Monarch Wellness Specializations
Eating disorders, addictions, trauma, anxiety and depression can all feel like they rob you of your life. Monarch Wellness & Psychotherapy has specialists in many different areas of concern and several therapists who deal with overlapping areas of concern. Some mental health concerns require a specialist, whereas others are more like the “common cold” and you should be able to expect any psychotherapist to be able to work with.
Please keep in mind as we go through this list that the diagnoses are not written in stone anywhere. These are terms that mental health people use to communicate with each other and with the public. Many people fit more than one diagnosis, don’t clearly fit the criteria for a diagnosis, or ebb and flow between diagnoses.
Eating Disorders Treatment
People with binge eating have a large amounts of food in one setting, often while feeling somewhat dazed or out of it. Therapy for BED at Monarch focuses on understanding the deep emotional reasons that people engage in binge eating, which may be related to trauma or anxiety regulation. When the root cause is addressed, changing habits and behaviors to be more self-caring comes naturally. Therapy is successful when people feel supported and empowered by their therapist to deeply change their relationship with themselves and their food behaviors.
Emotional eating is another term for using food in order to meet emotional needs. Rather than having food all in one episode, as in binge eating disorder, the use of food is spread throughout the day.
Many people do not notice that their food use may be related to their feelings or thoughts at first, but a skilled therapists can help you to track if it tends to pop up more frequently when you are sad, lonely or angry or when you are comparing, criticizing or judging yourself (sneak preview: it probably does).
Once you have a deeper understanding of the things that drive you to seek out food in a way that doesn’t work for you, you are ready to address them. Monarch therapists help you to examine your assumptions and to support you while you experiment with new ways of being.
Bulimia is another term for taking in food and then trying to get rid of it in some manner. The heart of bulimia therapy often has to do with helping people to find other ways to regulate intense feelings. Bingeing and purging (or overexercising or restricting) often develop as coping tools for dealing with an emotional landscape that is overwhelming.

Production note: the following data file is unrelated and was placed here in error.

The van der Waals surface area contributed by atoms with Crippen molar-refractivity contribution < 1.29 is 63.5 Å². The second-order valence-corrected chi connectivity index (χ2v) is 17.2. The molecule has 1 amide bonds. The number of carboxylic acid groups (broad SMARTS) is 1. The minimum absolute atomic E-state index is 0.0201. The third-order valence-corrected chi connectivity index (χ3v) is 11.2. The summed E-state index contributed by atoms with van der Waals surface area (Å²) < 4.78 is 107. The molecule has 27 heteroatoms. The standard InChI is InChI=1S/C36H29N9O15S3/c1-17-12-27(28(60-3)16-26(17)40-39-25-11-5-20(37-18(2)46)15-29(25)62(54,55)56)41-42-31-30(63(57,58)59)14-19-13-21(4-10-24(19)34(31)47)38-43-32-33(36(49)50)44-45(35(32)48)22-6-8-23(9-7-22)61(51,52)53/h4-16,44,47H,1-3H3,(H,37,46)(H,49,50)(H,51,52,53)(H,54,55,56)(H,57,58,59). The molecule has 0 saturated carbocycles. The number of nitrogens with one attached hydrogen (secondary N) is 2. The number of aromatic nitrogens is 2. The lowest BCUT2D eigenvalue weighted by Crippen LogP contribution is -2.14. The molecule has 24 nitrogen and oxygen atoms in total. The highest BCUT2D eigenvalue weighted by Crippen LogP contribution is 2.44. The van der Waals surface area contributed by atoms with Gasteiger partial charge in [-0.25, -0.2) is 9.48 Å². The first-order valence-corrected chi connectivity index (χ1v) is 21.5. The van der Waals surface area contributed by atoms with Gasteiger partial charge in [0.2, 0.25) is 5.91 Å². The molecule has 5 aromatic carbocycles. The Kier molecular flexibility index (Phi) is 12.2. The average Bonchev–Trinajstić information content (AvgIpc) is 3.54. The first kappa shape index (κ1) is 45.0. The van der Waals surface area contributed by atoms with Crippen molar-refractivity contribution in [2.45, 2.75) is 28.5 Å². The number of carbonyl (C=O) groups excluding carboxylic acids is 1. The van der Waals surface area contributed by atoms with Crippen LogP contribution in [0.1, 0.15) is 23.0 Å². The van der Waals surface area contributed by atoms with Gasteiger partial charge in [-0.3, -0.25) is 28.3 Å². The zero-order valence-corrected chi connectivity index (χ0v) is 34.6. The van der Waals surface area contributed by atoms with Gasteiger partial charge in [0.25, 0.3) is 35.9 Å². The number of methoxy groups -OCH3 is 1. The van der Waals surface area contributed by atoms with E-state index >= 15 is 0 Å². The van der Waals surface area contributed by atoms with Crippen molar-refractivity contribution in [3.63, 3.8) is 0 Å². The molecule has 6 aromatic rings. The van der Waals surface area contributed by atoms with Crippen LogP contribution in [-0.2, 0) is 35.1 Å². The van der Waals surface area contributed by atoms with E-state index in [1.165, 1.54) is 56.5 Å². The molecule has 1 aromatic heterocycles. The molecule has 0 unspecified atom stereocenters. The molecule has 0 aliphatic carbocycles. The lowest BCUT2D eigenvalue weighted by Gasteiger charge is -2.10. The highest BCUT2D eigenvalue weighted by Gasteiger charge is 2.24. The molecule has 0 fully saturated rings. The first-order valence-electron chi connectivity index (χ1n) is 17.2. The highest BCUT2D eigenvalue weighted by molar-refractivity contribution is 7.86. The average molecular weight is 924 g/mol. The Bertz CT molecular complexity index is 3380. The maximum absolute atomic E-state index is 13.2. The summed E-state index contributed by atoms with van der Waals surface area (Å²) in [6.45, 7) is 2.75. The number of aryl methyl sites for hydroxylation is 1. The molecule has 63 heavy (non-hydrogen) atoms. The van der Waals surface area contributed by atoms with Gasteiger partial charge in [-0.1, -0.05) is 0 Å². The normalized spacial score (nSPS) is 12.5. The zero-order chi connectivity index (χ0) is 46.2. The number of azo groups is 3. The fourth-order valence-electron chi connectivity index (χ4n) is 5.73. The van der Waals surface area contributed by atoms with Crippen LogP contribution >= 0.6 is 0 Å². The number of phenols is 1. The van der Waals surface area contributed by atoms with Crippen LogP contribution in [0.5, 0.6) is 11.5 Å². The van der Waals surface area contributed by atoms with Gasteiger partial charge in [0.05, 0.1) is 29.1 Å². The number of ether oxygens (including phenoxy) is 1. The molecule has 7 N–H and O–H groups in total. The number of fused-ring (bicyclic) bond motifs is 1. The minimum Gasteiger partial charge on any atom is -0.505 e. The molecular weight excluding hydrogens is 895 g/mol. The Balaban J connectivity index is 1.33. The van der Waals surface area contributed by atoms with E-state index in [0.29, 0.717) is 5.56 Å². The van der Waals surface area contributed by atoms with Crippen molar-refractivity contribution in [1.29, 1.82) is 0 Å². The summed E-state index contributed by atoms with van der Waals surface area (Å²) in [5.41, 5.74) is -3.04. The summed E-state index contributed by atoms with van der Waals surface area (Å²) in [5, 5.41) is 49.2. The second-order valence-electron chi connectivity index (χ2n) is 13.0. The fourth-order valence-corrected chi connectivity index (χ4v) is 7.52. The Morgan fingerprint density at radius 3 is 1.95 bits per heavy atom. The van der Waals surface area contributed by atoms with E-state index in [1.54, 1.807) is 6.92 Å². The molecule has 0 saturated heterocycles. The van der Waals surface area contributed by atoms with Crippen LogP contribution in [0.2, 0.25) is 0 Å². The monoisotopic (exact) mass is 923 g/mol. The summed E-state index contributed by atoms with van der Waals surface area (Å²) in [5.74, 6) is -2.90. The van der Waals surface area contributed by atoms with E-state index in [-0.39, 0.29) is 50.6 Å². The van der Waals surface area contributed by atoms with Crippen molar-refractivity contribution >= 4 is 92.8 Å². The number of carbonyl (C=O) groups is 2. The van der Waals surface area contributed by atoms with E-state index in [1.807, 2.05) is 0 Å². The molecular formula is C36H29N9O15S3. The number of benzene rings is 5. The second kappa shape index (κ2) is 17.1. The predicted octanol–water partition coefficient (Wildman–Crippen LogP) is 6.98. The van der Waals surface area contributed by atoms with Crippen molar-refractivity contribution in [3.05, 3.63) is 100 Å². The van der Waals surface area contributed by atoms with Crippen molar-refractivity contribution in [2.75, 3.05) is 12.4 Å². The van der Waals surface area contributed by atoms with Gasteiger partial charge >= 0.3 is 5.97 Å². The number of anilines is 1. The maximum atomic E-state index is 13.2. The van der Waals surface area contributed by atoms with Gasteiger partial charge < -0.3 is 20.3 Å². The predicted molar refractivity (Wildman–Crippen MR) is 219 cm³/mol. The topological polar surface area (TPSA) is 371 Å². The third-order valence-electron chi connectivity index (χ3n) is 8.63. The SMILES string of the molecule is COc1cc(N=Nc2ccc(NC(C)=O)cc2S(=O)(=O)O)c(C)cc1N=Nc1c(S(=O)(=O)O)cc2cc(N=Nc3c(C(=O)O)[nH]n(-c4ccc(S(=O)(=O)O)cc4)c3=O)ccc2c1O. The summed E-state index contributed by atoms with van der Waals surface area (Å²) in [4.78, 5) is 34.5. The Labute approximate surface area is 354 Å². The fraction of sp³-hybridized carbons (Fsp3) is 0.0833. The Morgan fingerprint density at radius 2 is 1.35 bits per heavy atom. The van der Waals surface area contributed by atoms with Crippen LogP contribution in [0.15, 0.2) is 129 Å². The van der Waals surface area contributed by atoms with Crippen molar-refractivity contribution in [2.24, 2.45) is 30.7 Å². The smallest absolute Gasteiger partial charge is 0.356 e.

Monarch therapists work with you to develop the skills for dealing with your feelings, even when they are extremely intense such as when trauma is a piece of the picture. Successful therapy means that people feel free, empowered and in charge of their lives.
People with anorexia typically do not eat enough to fully nourish their bodies because they are very concerned about weight gain. Often the mind of a person with anorexia is preoccupied with thinking about food, calories and weight.
Sometimes it can be hard to feel like there is room for anything else, like really engaging in friendships, hobbies, or spontaneous joy.
Some people with anorexia can feel very irritable because their bodies don’t have the components for needed neurotransmitters and neuromodulators. Some people can never feel reassured that they are restricting enough and feel as if they always need to check their bodies. As much as the anorexia can make a person feel like they are overcoming shame or keeping themselves safe, these side effects of restriction can make life miserable. Over time, anorexia can also start to take your health.
ARFID (Avoidant/restrictive food intake disorder) is a situation in which the primary reason people have difficulty with food intake is sensory. Often people who have ARFID are highly sensitive to texture or taste, making it difficult to tolerate a wide variety of foods. There is some overlap between ARFID and neurodiversity, but there are also many times when this is not the case.
Successful treatment for ARFID is about having a knowledgeable guide as you acquire new skills and as you expose yourself to a wider variety of food. You dance at the edge of your comfort zone that your comfort zone can get wider and wider. With time and practice, people who have been successful in therapy for ARFID find that they are able to tolerate a wider variety of foods. This enables them to attend events regardless of the food situation, feel more comfortable when trying something different or new, and have a renewed sense of competence and trust in their abilities.